A prisoner has to be in jail, but I am kept in a detention centre that is normally used only for initial questioning. My cell has no openings; my food is left for me behind the door. If I need to get out of the cell, that is not possible. I have to spend the whole day in the confined area. If I am taken out at any time, I am blindfolded. I am only allowed 10-20 minutes a day out of my cell, in an enclosed area without a roof, for fresh air. Even the timing of this short break is determined by the prison guards; nor is there any possibility to extend these few minutes.
<LI class=txt>Is a ten minute break sufficient for a person who is kept 24 hours a day in a closed cell?

I have let go of whatever happened before the issuance of my prison verdict. Today, if I am a prisoner, treat me like one. If I am a prisoner, take me to a prison, let me get fresh air, let me have access to a telephone, let me have contact with others, let me have the same social life and rights to which prisoners are entitled, etc. Did the organization in charge of overseeing the prisons include this detention centre (called Plock 100) in its list of prisons? Does the prisons organization accept the conditions of the detention centre in which I am held as a prisoner? Does the organization accept this detention centre as a prison?

Signed Haleh Rouhi


Source:

I am Haleh Rouhi, a Baha?i Prisoner - Iran Press Watch
 
Just looking around, Iran is special to Bahais since it is where your movement started. There must be a lot of you over there.
 
Just looking around, Iran is special to Bahais since it is where your movement started. There must be a lot of you over there.

It's estimated there are about three hundred fifty thousand Baha'is in Iran and for the most part over the past forty years or so they have been deprived of higher educational opportunities and do not have access to the legal system for the most part.. Baha'i cemeteries have been desecrated.. and the House of the Bab in Shiraz has been destroyed.. Our National Center was seized. It is illegal to be a Baha'i and there are fatwas issued against the Faith. In Iraq another Holy Place the House of Baha'u'llah was also seized by extremist elements some years ago.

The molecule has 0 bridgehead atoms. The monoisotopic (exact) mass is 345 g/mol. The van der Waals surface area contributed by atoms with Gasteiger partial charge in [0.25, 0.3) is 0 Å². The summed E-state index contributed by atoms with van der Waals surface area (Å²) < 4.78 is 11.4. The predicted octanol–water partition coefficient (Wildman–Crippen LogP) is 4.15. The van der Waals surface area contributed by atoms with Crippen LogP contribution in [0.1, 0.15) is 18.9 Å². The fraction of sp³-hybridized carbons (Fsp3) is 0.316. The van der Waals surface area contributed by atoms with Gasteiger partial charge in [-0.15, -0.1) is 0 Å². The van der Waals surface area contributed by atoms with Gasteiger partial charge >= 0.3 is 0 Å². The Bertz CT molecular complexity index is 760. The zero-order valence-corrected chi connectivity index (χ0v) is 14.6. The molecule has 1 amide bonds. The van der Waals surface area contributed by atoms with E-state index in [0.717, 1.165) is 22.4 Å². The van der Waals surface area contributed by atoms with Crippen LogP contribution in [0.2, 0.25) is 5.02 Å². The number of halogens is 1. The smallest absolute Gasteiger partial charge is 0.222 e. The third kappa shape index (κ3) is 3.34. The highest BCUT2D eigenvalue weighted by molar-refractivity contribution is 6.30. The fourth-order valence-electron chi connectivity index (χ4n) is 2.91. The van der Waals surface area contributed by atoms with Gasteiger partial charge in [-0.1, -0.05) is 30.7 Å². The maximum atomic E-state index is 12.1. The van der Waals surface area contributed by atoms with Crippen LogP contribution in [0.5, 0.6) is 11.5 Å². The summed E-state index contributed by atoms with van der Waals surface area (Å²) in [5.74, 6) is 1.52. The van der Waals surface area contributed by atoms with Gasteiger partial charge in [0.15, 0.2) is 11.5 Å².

There are today however more Baha'is in India and they enjoy considerable freedom .. It is estimated there are over two million Baha'is there..

The House of Worship near New Delhi draws many visitors.

- Art
 
Haleh Rouhi is in a squeeze box. Under such duress, why doesn't a Baha'i just convert to Islam? In fact I thought Bahai's were unbelievers until now, but you are a bunch of believers not unbelievers.
 
Wouldn't it be "easier"...?

Haleh Rouhi is in a squeeze box. Under such duress, why doesn't a Baha'i just convert to Islam? In fact I thought Bahai's were unbelievers until now, but you are a bunch of believers not unbelievers.

Thanks Dream for your post!

I have no idea what you mean by

"In fact I thought Baha'is were unbelievers until now.."

Baha'i Faith is an independent religion with it's own revealed Writings for this day.

Being a Baha'i Haleh Rouhi accepts Baha'u'llah as fulfilling prophecies of past religions.. the latest Manifestation of God.

You ask

"Why doesn't a Baha'i just convert to Islam?"

Well that is the hope of many of our Muslim friends .. It would make life "easier". They would be accepted in society and be able to go on to higher education and have the protection of the laws of the land and be "accepted" in the larger society.

With some exceptions over the past hundred and sixty years or so Baha'is have been persecuted and denied the right to practise their religion for the most part in the country where our Faith began..

Wouldn't it have been easier for Prophet Muhammad to have given up His mission and joined His pagan relatives? He already had wealth and position in Meccan society.

Wouldn't it have been easier for Jesus to have submitted Himself to the Sanhedrin .. I mean why be crucified?

I'll let you decide the answers for yourself..

- Art
 
This is a very sad story indeed. There have been many other high profile cases like this already, but it is always sad to see a young person like this, who is dedicated to doing good, and whose life might be ruined by this dictatorship :mad:.

And with the recent outcome of the Iranian election, it is unlikely that things will change much there in the near future.

Thanks for bringing it to our attention.